Are antennas altered in the presence of carbon fiber masts?

Discussion in 'Amateur Radio News' started by KX4O, Mar 13, 2021.

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  1. KX4O

    KX4O Ham Member QRZ Page

    The N9TAX antenna used in the test has a reasonably effective choke at the feed point that I've verified suppresses common mode tendencies by about 10 dB. I guess I could add another one 1/4 wave down for the coup de grĂ¢ce, but that will have to wait for another time.
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  2. KX4O

    KX4O Ham Member QRZ Page

  3. K6CLS

    K6CLS Ham Member QRZ Page

    some resins use metallic adjuncts (JB Weld) and are slightly conductive.
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  4. N7EKU

    N7EKU Ham Member QRZ Page

    Everything is slightly conductive!

    According to the manufacturer though, it is not:

    But I've never measured it myself. Have you?

  5. AC1CP

    AC1CP Ham Member QRZ Page

    Again not an expert on materials or chemistry. To me the clay acts like a binder and to hold it's shape. Have you seen where they use graphite a form of carbon from a pencil and play around with making a resistor on paper?
  6. AC1CP

    AC1CP Ham Member QRZ Page

    one guy mentions "However, carbon fibers are also composited with other materials, such as with graphite to form carbon-carbon composites, which have a very high heat tolerance." from

    This is just what I find on the web as I have no expertise in the subject matter.
  7. AK5B

    AK5B Ham Member QRZ Page

    JB Weld comes in a number of different "flavors." I use a lot of their KwikSteel in my lapidary work and I believe it has powdered steel suspended in it---so it must be at least somewhat conductive. The basic JB Weld 2-part epoxy is likely what the company was referring to unless I am mistaken.
    K6CLS likes this.
  8. K6CLS

    K6CLS Ham Member QRZ Page

    yes I have run DC and RF tests on a variety of materials, layups, etc. About 15 years ago we were trying to get GPS reception (and APRS transmitter) to work in a high power model rocket. Best place to mount the tracking stuff is in the nose cone. But we found that the GPS reception was unreliable in a certain manufacturer's carbon fiber nose cones. So we ran a bunch of tests. Turned out to be a whole bunch of factors, not just RF attenuation..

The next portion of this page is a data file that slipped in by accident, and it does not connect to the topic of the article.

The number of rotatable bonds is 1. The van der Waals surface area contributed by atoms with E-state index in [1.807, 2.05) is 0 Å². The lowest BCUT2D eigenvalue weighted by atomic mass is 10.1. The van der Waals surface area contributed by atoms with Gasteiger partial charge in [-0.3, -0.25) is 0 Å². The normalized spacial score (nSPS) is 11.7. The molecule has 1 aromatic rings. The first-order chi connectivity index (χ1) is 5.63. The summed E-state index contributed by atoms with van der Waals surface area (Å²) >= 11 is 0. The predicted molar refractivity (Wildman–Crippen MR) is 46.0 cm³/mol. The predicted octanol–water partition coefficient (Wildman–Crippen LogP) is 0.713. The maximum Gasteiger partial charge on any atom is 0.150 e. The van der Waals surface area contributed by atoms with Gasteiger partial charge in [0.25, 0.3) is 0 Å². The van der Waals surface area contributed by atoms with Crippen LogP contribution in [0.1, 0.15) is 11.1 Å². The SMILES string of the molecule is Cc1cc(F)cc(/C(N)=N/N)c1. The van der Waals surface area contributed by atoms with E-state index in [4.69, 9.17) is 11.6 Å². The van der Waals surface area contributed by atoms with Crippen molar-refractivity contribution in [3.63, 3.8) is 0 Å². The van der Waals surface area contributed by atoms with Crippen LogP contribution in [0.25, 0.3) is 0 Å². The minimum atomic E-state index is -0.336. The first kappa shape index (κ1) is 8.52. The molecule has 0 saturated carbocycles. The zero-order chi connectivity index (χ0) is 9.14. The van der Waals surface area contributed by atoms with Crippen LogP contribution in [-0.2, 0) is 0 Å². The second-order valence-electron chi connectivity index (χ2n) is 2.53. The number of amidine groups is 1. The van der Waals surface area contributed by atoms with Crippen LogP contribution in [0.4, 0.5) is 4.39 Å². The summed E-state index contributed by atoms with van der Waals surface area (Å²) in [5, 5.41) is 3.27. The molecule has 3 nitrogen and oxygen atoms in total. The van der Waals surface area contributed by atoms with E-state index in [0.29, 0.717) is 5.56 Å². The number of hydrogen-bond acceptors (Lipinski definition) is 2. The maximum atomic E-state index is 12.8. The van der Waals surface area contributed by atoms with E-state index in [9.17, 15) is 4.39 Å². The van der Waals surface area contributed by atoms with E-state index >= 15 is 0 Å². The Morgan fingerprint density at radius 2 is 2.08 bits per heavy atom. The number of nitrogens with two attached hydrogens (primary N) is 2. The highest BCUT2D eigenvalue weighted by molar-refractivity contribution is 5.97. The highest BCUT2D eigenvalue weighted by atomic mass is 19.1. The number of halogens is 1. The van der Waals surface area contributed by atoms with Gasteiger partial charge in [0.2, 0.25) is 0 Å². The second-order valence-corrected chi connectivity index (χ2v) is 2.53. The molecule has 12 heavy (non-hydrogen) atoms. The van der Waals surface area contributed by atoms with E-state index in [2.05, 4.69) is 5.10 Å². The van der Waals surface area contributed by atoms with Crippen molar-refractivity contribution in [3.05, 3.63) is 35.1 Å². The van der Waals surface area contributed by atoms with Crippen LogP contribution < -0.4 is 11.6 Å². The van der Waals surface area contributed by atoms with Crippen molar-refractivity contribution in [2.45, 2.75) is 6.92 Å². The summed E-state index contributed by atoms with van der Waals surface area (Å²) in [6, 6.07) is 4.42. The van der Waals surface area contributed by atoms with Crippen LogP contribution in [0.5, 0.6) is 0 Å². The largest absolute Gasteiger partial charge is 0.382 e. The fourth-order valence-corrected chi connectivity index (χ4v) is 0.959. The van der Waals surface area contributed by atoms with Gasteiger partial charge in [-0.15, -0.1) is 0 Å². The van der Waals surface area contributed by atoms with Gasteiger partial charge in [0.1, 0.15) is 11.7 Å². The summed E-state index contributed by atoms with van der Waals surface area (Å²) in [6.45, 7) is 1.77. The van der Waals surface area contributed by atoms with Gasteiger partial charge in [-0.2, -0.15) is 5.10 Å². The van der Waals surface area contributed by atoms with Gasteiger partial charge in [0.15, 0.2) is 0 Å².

The DC conductivity of the carbon fiber airframe parts was an issue for mounting control circuitry, switches, etc. Easily solved with careful mounting and cardstock insulation.

    And, yes the (high temperature) JBWeld was conductive enough to interfere with the motor initiator, leads accidentally touched the epoxy used for the motor mount, oops. We also experimented with high temp ceramic epoxy (very $$$$ aerospace stuff!), turned out to be too brittle and didn't wet out the fabric.

    Sorry I do not have the report handy. But yeah, this emphasizes my point that there are quite a few variations in the materials, and some times it matters.

    (In the end we went with a conventional fiberglass nose cone, good enough is good enough! If it doesn't survive a few Mach 3+ flights, then just call it a consumable and get another one.)
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  9. MW1CFN

    MW1CFN Ham Member QRZ Page

    Interesting. But it needs tidying up. The massive dip with the wood stick is dismissed as unimportant, largely because we don't expect it to have this impact. It seems to have been down to bad body/hand positioning. So until all the materials are introduced without a human body affecting the results, we can't be entirely satisfied with the result.
    AK5CT likes this.
  10. N1IPU

    N1IPU Premium Subscriber QRZ Page

    I have to guess some tower manufacturer is looking at carbon fiber. Whole new can of worms regardless considering UV and grounding. Still prepeg tubes are easy to work with and stronger by far. Most what would be needed is off the shelf these days.

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